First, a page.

|Help understanding labs; worth disclosing status and labs with family?
Jan 12, 2014
Dear Dr. Holodniy,
I'm writing to you because I just came back from the doctor and got my first labs - can you help me understand them? I'll copy the results exactly as they are on the report.
VIRAL LOAD TEST HIV-1 RNA, PCR, 2ND GEN HIV, RNA, PCR - 1,000,000 H Copies/mL LOG COPIES/ML - 6 Log CPS/mL
What are the log copies? Are they just a conversion of the PCR copies? Should I even pay attention to the log copies, or just look at hiv, RNA, PCR copies? That one seems to be more specific.
Here's the T cell test results:
CD3+/CD4+ (HELPER) 833 cu.mm CD3+/CD4+ (HELPER)% 41 Percent
What does the CD3 mean? Is there a formula to get CD4% value from CD4 counts?
Are these labs pretty good? My viral load PCR copies seem really high.
Oh, and what is the "normal range" for CD4 counts? Is it 500 -1,000 or 600 - 1200?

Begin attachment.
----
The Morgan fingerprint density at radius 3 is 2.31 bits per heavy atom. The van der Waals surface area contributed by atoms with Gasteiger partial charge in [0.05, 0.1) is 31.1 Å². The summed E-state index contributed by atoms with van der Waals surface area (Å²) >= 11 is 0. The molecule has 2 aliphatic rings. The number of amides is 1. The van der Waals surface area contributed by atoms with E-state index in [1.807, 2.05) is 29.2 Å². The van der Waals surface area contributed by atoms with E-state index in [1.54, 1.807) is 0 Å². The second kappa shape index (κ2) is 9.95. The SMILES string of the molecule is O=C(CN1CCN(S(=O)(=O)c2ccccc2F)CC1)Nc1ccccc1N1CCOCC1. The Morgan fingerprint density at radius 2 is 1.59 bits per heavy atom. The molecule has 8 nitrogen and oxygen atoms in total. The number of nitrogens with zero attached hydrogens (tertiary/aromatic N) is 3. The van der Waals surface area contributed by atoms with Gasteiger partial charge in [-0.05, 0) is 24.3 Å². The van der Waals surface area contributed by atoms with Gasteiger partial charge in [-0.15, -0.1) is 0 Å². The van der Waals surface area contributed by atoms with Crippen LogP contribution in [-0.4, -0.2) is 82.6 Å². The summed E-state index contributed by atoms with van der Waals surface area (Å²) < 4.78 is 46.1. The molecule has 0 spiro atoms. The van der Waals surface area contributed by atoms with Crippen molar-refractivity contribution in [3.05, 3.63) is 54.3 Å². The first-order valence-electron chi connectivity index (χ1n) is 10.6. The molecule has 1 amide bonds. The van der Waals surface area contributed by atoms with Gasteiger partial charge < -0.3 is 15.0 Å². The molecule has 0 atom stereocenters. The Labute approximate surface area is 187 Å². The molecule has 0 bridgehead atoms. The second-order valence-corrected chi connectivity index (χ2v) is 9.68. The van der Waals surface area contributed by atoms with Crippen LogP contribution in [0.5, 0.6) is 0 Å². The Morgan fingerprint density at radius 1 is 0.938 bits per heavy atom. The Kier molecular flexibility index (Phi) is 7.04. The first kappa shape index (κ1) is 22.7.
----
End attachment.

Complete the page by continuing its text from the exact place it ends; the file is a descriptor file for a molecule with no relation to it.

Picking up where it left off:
Also, I want to hear your opinion on disclosing status to family. When it comes time, I know I can afford to pay for meds without family assistance. That being my biggest worry, is it even worth it to disclose status to family? I don't want them worrying about me.
| Response from Dr. Holodniy
Yes, 1 million is the same as 6 log10 copies/mL. It is just a different way mathematically of expressing the same number. Copy number and not log copy number is the way most patients like to keep track of that number. Your viral load copy number is very high, but hard to know what that means without more points on the line, with respect to which way is the number going. CD3+ cells are all t lymphocytes (which includes CD4+ helper cells and CD8+ cells). So when you are given a number of CD3+CD4+ cells that is just telling you what your CD4 count is. So your CD4% is 41% and your CD4 count is 833, which is in the normal range (usually 500-1500). Regarding disclosure, and knowing that all family dynamics are different, I am very much for disclosure and truth-telling.
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